Ink Review – The Belfast duo have genuine individuality
The Belfast Dark Tropics duo (Rio McGuinness and Gerard Sands) have all the right inspirations, musical (from Radiohead and The Velvet Underground to Aretha Franklin and now Leonard Cohen) and literary (from Paul Auster to William Somerset Maugham). But what’s most impressive about their debut album is how these influences, and more, effortlessly blend into something you don’t hear a lot these days: true individuality.
While their separate background doesn’t give much clue as to what their combined work looks like (they met via an online ad from Rio seeking to sing in a jazz band), the result of about two years of collaboration not only presents an intriguing slant on pop music but also insightful.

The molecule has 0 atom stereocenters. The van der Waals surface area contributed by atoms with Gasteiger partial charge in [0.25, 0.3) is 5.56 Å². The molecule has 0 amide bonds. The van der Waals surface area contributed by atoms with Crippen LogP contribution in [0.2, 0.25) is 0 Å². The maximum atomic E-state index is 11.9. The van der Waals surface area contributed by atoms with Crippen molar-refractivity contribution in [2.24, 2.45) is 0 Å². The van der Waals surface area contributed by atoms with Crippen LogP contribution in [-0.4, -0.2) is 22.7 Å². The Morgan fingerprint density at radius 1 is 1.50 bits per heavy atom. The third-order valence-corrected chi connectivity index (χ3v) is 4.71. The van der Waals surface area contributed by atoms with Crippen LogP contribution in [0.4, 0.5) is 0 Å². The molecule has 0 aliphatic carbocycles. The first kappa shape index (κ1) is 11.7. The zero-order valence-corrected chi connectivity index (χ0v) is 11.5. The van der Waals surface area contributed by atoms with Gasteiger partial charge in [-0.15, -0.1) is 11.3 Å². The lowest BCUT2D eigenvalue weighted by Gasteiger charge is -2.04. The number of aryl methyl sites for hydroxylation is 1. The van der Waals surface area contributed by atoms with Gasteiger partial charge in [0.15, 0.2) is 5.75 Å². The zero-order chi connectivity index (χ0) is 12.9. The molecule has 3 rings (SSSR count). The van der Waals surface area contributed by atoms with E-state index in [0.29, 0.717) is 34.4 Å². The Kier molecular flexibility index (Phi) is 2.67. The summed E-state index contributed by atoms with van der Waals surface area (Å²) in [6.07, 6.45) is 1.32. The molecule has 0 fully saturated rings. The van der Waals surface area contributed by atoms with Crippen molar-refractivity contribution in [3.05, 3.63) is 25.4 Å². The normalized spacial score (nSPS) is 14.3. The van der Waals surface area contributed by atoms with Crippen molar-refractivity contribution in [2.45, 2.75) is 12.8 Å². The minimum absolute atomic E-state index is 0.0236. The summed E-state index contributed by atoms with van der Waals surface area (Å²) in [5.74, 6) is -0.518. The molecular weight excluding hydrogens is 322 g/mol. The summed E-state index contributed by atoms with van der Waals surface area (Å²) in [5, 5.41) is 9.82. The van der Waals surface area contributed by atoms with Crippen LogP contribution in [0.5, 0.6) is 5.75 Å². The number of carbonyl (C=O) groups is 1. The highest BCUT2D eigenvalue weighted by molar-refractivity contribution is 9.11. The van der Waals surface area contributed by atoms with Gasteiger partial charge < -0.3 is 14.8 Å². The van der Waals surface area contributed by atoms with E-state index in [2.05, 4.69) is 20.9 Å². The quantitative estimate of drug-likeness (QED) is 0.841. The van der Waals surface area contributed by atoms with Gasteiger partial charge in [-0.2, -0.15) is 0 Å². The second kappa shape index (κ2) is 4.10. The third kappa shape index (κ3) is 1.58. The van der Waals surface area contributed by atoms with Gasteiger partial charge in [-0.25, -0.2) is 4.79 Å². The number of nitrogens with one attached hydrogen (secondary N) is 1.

Despite the somewhat classical influences, there is a distinct contemporary thread running through most of the songs – a bit of London grammar here (I Remember), Lana Del Rey there (The Drug) and Lorde there (Escape) .
The dynamic between the two musicians is such that one wonders who decides, but between the jigs and the reels (not literally, in this case), we think there is an equal exchange here.
The key track, perhaps, is the closest, Helen’s Bay, which mixes anxious lyrics (âfear is to love youâ) and contemplative electro-pop assisted by strings. It might suggest Portishead, but like everything here, it whispers Dark Tropics.